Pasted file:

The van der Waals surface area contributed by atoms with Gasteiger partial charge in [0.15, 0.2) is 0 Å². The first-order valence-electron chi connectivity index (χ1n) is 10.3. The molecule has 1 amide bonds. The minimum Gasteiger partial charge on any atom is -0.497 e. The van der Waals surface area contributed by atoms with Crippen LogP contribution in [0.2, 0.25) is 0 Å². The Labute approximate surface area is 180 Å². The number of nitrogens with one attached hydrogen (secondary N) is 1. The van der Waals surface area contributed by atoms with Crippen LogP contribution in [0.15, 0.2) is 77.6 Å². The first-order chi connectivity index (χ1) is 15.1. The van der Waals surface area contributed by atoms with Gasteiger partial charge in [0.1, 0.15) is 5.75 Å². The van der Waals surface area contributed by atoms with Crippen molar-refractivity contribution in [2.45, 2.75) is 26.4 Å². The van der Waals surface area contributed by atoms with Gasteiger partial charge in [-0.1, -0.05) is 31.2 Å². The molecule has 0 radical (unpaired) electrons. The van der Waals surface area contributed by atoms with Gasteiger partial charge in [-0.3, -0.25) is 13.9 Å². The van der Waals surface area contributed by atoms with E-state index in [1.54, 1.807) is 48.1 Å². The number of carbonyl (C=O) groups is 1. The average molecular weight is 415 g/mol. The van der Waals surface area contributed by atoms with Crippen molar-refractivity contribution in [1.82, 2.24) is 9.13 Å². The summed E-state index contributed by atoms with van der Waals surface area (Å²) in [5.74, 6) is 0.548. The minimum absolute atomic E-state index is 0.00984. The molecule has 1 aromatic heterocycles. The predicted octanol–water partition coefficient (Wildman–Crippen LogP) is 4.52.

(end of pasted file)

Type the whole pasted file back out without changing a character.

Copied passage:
The van der Waals surface area contributed by atoms with Gasteiger partial charge in [0.15, 0.2) is 0 Å². The first-order valence-electron chi connectivity index (χ1n) is 10.3. The molecule has 1 amide bonds. The minimum Gasteiger partial charge on any atom is -0.497 e. The van der Waals surface area contributed by atoms with Crippen LogP contribution in [0.2, 0.25) is 0 Å². The Labute approximate surface area is 180 Å². The number of nitrogens with one attached hydrogen (secondary N) is 1. The van der Waals surface area contributed by atoms with Crippen LogP contribution in [0.15, 0.2) is 77.6 Å². The first-order chi connectivity index (χ1) is 15.1. The van der Waals surface area contributed by atoms with Gasteiger partial charge in [0.1, 0.15) is 5.75 Å². The van der Waals surface area contributed by atoms with Crippen molar-refractivity contribution in [2.45, 2.75) is 26.4 Å². The van der Waals surface area contributed by atoms with Gasteiger partial charge in [-0.1, -0.05) is 31.2 Å². The molecule has 0 radical (unpaired) electrons. The van der Waals surface area contributed by atoms with Gasteiger partial charge in [-0.3, -0.25) is 13.9 Å². The van der Waals surface area contributed by atoms with E-state index in [1.54, 1.807) is 48.1 Å². The number of carbonyl (C=O) groups is 1. The average molecular weight is 415 g/mol. The van der Waals surface area contributed by atoms with Crippen molar-refractivity contribution in [1.82, 2.24) is 9.13 Å². The summed E-state index contributed by atoms with van der Waals surface area (Å²) in [5.74, 6) is 0.548. The minimum absolute atomic E-state index is 0.00984. The molecule has 1 aromatic heterocycles. The predicted octanol–water partition coefficient (Wildman–Crippen LogP) is 4.52.